Cory Doctorow suggests that the ‘ultimate EULA’ is simply “Don’t violate copyright law”. That seems to be a mixture of “Don’t violate an author’s rights”, “Don’t infringe copyright”, and “Obey the law”. The first is sufficient, but it is an admonition, not a license.
A license restores liberty to the purchaser/owner of the copy that is otherwise suspended by copyright.
A license is not a contract of sale, nor a means of the copyright holder being able to reach out and bind passers by.
The purchaser of the copy already has the copy and their liberty (save that derogated from it by copyright). The license can only restore their liberty, in whole or part, even if with conditions. It cannot further suspend the purchaser’s liberty. After all, liberty is inalienable, one could not contract it away even if one wanted to.
A license may also contain or have attached a pro-forma contract that the owner of the copy could agree to at any future date should they wish to (assuming it to be valid), but by the definition of ‘agreement’ or ‘contract’, the purchaser cannot be coerced, or tricked into it by dint of an action they are at liberty to perform in any case.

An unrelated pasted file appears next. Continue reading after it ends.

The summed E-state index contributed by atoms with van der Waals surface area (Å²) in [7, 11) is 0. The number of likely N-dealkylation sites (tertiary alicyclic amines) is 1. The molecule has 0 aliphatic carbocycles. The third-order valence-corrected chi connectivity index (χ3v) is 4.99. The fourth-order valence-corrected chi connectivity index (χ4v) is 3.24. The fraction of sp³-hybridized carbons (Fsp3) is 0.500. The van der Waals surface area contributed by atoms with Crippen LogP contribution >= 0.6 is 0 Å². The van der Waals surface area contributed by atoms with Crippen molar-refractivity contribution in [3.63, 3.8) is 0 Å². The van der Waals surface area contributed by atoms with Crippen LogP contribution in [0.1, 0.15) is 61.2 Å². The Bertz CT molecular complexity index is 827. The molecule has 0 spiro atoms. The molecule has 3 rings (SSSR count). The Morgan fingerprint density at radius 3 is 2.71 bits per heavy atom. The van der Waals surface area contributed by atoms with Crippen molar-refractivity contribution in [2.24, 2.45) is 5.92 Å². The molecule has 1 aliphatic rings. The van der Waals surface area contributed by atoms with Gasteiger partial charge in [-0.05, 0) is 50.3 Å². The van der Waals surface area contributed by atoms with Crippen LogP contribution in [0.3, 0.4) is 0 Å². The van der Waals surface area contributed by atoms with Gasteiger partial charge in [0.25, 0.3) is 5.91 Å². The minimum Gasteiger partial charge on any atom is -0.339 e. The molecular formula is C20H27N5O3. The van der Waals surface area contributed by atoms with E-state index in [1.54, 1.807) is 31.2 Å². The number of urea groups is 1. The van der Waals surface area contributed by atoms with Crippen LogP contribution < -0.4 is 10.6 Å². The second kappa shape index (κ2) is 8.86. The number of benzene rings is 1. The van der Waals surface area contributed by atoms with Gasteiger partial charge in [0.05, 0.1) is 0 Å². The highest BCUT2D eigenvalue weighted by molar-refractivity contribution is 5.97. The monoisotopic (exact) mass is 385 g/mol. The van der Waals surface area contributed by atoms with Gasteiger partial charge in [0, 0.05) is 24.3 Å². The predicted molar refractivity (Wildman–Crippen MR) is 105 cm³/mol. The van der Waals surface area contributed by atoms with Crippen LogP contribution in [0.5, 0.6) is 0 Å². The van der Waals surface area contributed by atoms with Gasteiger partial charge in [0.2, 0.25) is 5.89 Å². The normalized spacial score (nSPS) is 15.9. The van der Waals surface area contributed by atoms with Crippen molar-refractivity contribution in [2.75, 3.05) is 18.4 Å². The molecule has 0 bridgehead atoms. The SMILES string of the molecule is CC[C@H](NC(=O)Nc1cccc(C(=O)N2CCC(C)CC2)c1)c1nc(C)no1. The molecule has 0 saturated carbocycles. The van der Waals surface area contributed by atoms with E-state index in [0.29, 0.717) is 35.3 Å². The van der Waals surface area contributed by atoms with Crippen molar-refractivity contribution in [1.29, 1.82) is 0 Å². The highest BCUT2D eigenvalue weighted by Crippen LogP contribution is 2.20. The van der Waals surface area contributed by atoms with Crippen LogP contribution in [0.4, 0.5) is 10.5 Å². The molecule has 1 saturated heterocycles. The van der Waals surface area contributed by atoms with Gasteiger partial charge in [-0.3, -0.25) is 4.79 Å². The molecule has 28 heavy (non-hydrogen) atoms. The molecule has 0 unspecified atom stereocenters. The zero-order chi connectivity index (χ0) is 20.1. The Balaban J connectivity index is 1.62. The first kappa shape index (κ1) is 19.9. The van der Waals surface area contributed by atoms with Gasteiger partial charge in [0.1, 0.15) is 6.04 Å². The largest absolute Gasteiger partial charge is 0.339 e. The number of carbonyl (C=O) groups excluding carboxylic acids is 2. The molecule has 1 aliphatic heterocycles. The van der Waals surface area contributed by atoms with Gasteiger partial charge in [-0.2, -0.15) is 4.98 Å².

The shortest license is no license.
The fairest license is a copyleft license.
The shortest, fairest, and simplest license is the libertarian license: You are free to take any liberties you wish with my published work, with but one constraint: The liberties you take may not be withheld from those to whom you give my work (or your combined/derivative work), who you must similarly constrain.
Even better and simpler would be to abolish copyright.